Thursday, December 03, 2009

Would You Take Programming Advice From This Guy?

Radio One CEO Alfred Liggins, yesterday on Capitol Hill:
“you’re better off having more stop sets with fewer commercials in each pod."

.. so I checked the top of the rankers from yesterday's ARB November PPM monthlies, to see how many programmers agreed with that assertion. I reviewed the top ranked music stations in New York and Los Angeles yesterday in their 9:00 am to 10:00 am hour:

Station - # of commercial breaks:

WLTW (#1) - 2
WCBS-FM - 2
WHTZ - 4
WAXQ - 2
WKTU - 2
WPLJ - 4
WRKS - 2
WBLS - 4
KRTH (#1) - 3
KIIS - 3
KAMP - 2
KPWR - 3
KCBS-FM - 2
KLOS (no music) - 3
KBIG - 3
KHHT - 3
KROQ - 4

The average number of commercial pods in same hour by these 17 top-rated music stations in America's two largest markets: 2.8.

Before implementing programming guidance from a CEO, you might want to ask some top programmers who have been managing daily cume and daily time spent exposed usage.

However, proving that he is paying attention and learning along the way, Liggins also cited for lawmakers the lessons syndicated morning host Tom Joyner has learned from PPM, and that guidance will find few detractors among PD's or programming consultants who have experience in any of the meter-measured markets:
"Talk, no matter how big a personality you are, if you’re not absolutely entertaining, is a death knell.”

3 comments:

Anonymous said...

Jay,

Part of the problem radio has is that we are not thinking out of the box. Just because all of those stations are doing the same old thing doesn't make it the right thing to do.

I agree with Mr, Liggins that more frequent, shorter stop sets are better two or three long stop sets. Listener's attention spans are much shorter, they are far less tolerant of those 6-8 min stop sets. And these long stop sets coupled with the overall lack of quality in commercial production are prime reasons why advertisers are starting to say that radio doesn't work.

Why not try more frequent, shorter stop sets with fewer spots overall. Improve the quality of the creative for those commercials and create some positive results for advertisers. I think we would see improved ratings, and higher rates across the board.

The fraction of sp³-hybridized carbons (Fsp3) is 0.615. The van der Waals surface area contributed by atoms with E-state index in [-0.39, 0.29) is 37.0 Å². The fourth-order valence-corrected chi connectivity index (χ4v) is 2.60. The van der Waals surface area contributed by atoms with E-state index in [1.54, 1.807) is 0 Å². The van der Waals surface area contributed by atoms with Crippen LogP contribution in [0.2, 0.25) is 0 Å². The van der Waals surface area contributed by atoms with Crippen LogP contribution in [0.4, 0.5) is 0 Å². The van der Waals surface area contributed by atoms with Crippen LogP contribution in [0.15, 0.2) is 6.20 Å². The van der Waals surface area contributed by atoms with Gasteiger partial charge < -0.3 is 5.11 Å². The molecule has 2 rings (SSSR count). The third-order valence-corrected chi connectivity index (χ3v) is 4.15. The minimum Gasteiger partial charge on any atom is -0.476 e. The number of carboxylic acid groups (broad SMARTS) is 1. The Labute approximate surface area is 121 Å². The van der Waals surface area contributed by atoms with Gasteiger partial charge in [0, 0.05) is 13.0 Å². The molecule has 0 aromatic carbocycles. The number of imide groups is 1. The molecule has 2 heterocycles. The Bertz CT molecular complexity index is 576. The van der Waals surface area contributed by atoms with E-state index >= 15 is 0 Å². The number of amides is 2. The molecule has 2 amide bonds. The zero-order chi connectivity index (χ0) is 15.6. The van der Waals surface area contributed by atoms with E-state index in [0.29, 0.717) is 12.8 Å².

Michael Dalfonzo

Albright & Malley said...

Have you seen any stations which stop more often for shorter stopsets beat a station which stops fewer times per hour, in either PPM or diaries?

I have not, Michael.

What does win, of course, is fewer commercial minutes per hour than the direct competition, so for me the REAL thinking out of the box tactic/strategy is to take the risk of limiting commercial units and play fewer commercials than the folks across the street.

Commercial free hours, for example, do well in PPM as long as they don't cause over-commercialization in other hours, where the competition has fewer minutes of commercial content, which can negate the usage advantage from one hour with a usage deficit in another one.

Have you seen evidence to the contrary?

Albright & Malley said...

Jack Balzer, Bill Thomas and Tom Daniels like this.

Scott Innes: wow...your not kidding! hope your doing well Jaye!

Mary McKenna: Amen!

Willie Fisher Rutherford: blue suits know everything

Jeff Hillery: KLOS doesn't play music 9-10 a.m.?

Jaye Albright: Mark and Brian go until 10 am and are all talk: (http://www.955klos.com/showdj.asp?DJID=1444). KLOS starts playing music at 10 am, Jeff.

Michael Dalfonzo: I think that Liggins has a great idea. More frequent, shorter stop sets with better, more effective spots will be good for ratings and for advertisers.

Skeeter Nash: Didn't that strategy work for Bill Drake? I know, that was a long time ago, but they started out by telling listeners they were never more than 2 min. away from "much more MUUUU-sic," and telling advertisers, "your message won't be buried in a 6 or 7 unit stop set." Just throwing a little history into the discussion, that's all.

Jaye Albright: the difference was that Drake was being measured by Pulse and Hooper, not even ARB diaries until very late in the 1960s. Perception drove what people reported to the ratings firms back then. Leadership and heritage aided in positive images, which ended up helping folks remember one station as "better" than another, which did impact surveys at the time. Meters eliminate that edge, since it's all about aggregating more cumulative minutes of listening over the seven days in as many of the 504 "quarter hours" between Midnight Monday and Sunday night as possible. Listeners are equally-distributed in all four quarter hours, about 1/60th of the listening in each minute. The are so many more listening occasions in PPM and of shorter duration than diaries, that tactics designed to add just a few more occasions per day and a few more days per week, which worked like a charm in diaries and phone surveys, have far less impact on metered measurement. Phantom cume is real and PPM measures it. There is almost no exclusive cume. Shared cume is much higher among direct competitors that diaries ever measured. Consider this: http://www.jayguyther.com/home/?p=158. Thanks for speaking out! As I keep telling A&O clients, no one as yet as all the answers on PPM yet, it is too new and people are still trying various tactics and defenses to say for sure that anything does or doesn't work for any specific local situation.